But he hates it. He says it doesn’t feel comfortable. He won’t be able to hit the ball the way he’s practiced. After I’ve placed his hands on the club the correct way he even re-grips it back to the old way right before he swings.

Of course he’s right. It doesn’t feel natural. It doesn’t feel comfortable. He legitimately doesn’t like it.

But a good golf teaching professional will tell you “what you feel isn’t real”. If you will stick with the change and hit a couple hundred golf balls, the new grip will become your “normal” grip and anything else will start to feel weird. It will become your new normal fundamental.

I don’t need to make the applications to life for you, but I just want to encourage you. If you’re struggling with an area of change – especially around your personal finances – stick with it. It won’t feel comfortable. That’s ok. Trust the process. Hit a couple hundred balls and you’ll look back and not recognize that old crappy golfer.

“I ruined my life”

Lives on Hold“Step by step, one law after another has been enacted by Congress to make student debt the worst kind of debt for Americans”

One of the things I informally track is overall attitudes toward borrowing, student loans, and higher education debt. I think this is important, because if there is a ‘bubble’ and the landscape of higher education (and paying for that education) dramatically changes, one of the major reasons will be because of a very public backlash.

We may not have a full fire, but there is a lot of smoke around this subject. The latest example:

http://www.consumerreports.org/student-loan-debt-crisis/lives-on-hold/

That article puts some of the blame on the private collection agencies, but I don’t think that is a real problem or a real solution.

Larry Burkett used to say ‘Debt isn’t a problem, its a symptom of a problem’. Collection agencies aren’t the problem, but a symptom of a larger institutional problem.

Healthy

judge-mathisRight now I am working on a laptop in the waiting room of an auto dealership while my car is being serviced. On the TV is a daytime courtroom show where a Judge (me looking up) – Judge Mathis – is litigating a string of horrible people who are fighting over ridiculous things, ostensibly for our entertainment.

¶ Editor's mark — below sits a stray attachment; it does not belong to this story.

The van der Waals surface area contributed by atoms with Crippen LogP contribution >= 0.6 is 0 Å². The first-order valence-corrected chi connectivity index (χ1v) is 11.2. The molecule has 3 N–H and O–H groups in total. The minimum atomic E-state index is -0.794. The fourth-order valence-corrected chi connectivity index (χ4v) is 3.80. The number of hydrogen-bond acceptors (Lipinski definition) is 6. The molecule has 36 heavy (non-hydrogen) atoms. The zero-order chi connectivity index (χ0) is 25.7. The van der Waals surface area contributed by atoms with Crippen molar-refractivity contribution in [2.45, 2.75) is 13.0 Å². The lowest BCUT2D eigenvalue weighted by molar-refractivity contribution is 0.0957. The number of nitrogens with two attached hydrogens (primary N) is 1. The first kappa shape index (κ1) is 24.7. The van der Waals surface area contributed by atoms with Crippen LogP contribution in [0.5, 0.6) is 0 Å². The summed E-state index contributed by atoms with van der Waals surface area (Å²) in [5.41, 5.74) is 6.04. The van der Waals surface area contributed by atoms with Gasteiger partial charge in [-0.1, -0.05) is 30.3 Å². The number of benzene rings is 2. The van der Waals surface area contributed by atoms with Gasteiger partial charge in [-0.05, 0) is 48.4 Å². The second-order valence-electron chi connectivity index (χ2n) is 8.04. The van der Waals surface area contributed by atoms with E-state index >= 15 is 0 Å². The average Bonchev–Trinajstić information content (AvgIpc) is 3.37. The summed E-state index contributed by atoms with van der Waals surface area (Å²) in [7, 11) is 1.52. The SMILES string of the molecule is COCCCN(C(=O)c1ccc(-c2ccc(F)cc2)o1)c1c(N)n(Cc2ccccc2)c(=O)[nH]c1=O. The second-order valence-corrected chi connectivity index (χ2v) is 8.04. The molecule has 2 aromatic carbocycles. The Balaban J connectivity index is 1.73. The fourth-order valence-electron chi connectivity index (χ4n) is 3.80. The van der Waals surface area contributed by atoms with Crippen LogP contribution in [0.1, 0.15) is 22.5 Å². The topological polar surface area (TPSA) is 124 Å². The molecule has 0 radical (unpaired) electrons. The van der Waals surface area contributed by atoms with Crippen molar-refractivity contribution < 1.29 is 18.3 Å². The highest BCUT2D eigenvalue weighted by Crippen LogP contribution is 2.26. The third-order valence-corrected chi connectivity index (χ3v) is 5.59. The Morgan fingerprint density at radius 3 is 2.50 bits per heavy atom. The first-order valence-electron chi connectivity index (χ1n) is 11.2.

Do not be misled: “Bad company corrupts good character.”

Don’t have anything to do with foolish and stupid arguments, because you know they produce quarrels.

A troublemaker plants seeds of strife; gossip separates the best of friends.

I’m struck by how much time, energy, and wasted opportunity is being spent by the foolish people appearing on this show. Not appearing on the show – I mean their actual lives. It’s actually heartbreaking. Why do we waste life surrounding ourselves with destructive people?

By the grace of God and to my greatest ability, I will surround myself with healthy people.

Some forms of healthy are easy to spot (meth users), but some are not.  Am I actively seeking financially healthy friends?

Faith?

Faith imageYou gotta have faith!

What does this mean?

God will provide” is another variant of this idea. The idea that “faith” is a fix-all for what we don’t know and understand or a green light to pursue any desire we can dream up.

Where does the role of faith fit into a healthy understanding of my finances?

While I’m not a theologian, I have heard a lot of people using ‘faith’ language around financial matters for a long time. We’ve discussed that some people use ‘faith’ as a reason for pursing a theological education – sometimes used correctly and sometimes used as an argument for non-logical actions. Prosperity gospel teachers have also used ‘faith’ language to create an entire theological worldview where one’s physical blessings and hardships can be the result of their faith or lack thereof.

While there are many definitions of faith, I believe there is one definition of faith that will change your entire financial worldview. Let’s walk through it: